Some random, disorganized thoughts after finishing "Good to Great" by Jim Collins. Here's a great slideshare with the Cliff Notes, though they're not going to mean much unless you've read through the examples.

This book seems to avoid just being a collection of survivor bias stories. Every company they researched had a comparison company from the same industry at the same time that didn't become great. They also had a collection of companies that turned great for a little while, but couldn't keep it up. The book is mostly about what differentiates the long-term great companies from the merely-good-to-terrible ones.

Leadership: it's not about strategy or style. Great leaders tend to be quiet, humble, self-effacing, and yet doggedly persistent and nigh-unstoppable once they've made a decision. They take their time, deliberate, have heated discussions with their trusted advisors & friends, then pursue a path like the Terminator.

The right people. You have to start with the right people. The right people agree with your philosophy, are excited about what they're doing, and have it in their character to do the kind of work they do. Skills can be learned; this is about character traits. Once you have the right people, you have to keep acquiring more of the right people. As soon as you hire the wrong people, you are playing a losing game. No compromises here.

You should never have to motivate your people. They should be intrinsically motivated. Your job is to prevent them from getting de-motivated.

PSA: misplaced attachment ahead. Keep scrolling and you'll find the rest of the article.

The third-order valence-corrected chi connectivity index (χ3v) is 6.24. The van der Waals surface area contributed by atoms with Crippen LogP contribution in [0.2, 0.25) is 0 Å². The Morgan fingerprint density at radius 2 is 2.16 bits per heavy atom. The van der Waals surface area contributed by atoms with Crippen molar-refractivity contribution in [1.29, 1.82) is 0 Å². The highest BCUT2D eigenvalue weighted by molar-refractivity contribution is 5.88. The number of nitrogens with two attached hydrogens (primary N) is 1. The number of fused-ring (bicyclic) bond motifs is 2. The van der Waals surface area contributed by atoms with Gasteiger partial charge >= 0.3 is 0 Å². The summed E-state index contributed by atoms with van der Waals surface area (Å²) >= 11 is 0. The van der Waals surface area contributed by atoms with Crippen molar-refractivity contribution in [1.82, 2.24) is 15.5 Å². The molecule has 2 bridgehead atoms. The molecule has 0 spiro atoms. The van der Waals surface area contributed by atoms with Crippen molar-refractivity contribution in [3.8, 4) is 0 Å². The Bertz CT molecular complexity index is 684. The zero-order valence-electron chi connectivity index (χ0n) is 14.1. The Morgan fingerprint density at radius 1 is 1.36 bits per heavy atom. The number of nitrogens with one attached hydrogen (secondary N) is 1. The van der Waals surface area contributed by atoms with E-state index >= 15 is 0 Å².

Don't fire someone immediately if they don't seem right - they might just not be in the right position.

The Stockdale paradox: confront the brutal facts. Get unfiltered data. See if what you are doing is working. Maintain unwavering faith that your story ends with triumph; that you retire with your company on top of the world. But at the same time, do not translate this into short-term visions of big growth. If you say "we will be this much better by Christmas" you are setting yourself up for failure.

Find your hedgehog concept. This is something your company does that

  1. Really taps into the passions of your people
  2. Drives your economics, however you measure that (revenue per customer, per visit, per sale, etc)
  3. Is something you could plausibly be the best in the world at

This is the core of your company - make sure you hammer & refine this constantly, and say no to anything that is outside this concept. It could be a product or business: for Walgreens it was "the most convienent drugstores." Or it could be a process: for GE it was "building & training the best executive talent."

The flywheel - momentum is a real thing for groups of people. It's very slow to get going, but once it does, it builds and builds. It helps you attract the right people, build resources, and chase the right initiatives. If you change directions constantly, you are not turning the flywheel - you are not building momentum. If you think some new intitiative or acquisition will motivate people, quickly produce big results, and get that momentum started -- you're wrong. It won't. Momentum builds over time, exclusively.

Your company needs to have some reason for existing beyond making money. It needs to have core values that it holds to; only it doesn't matter what those values are. Phillip Morris has core values and holds to them strongly, even though those values including poisoning millions of people.

Overall summary: This book is great. It contains a lot of lessons we've heard before, but it puts them all together into a coherent structure, and brings in real qualitative data to back them up. It's reinforced a lot of the beliefs I had about running a good company, and I'm hoping that's not just selection bias.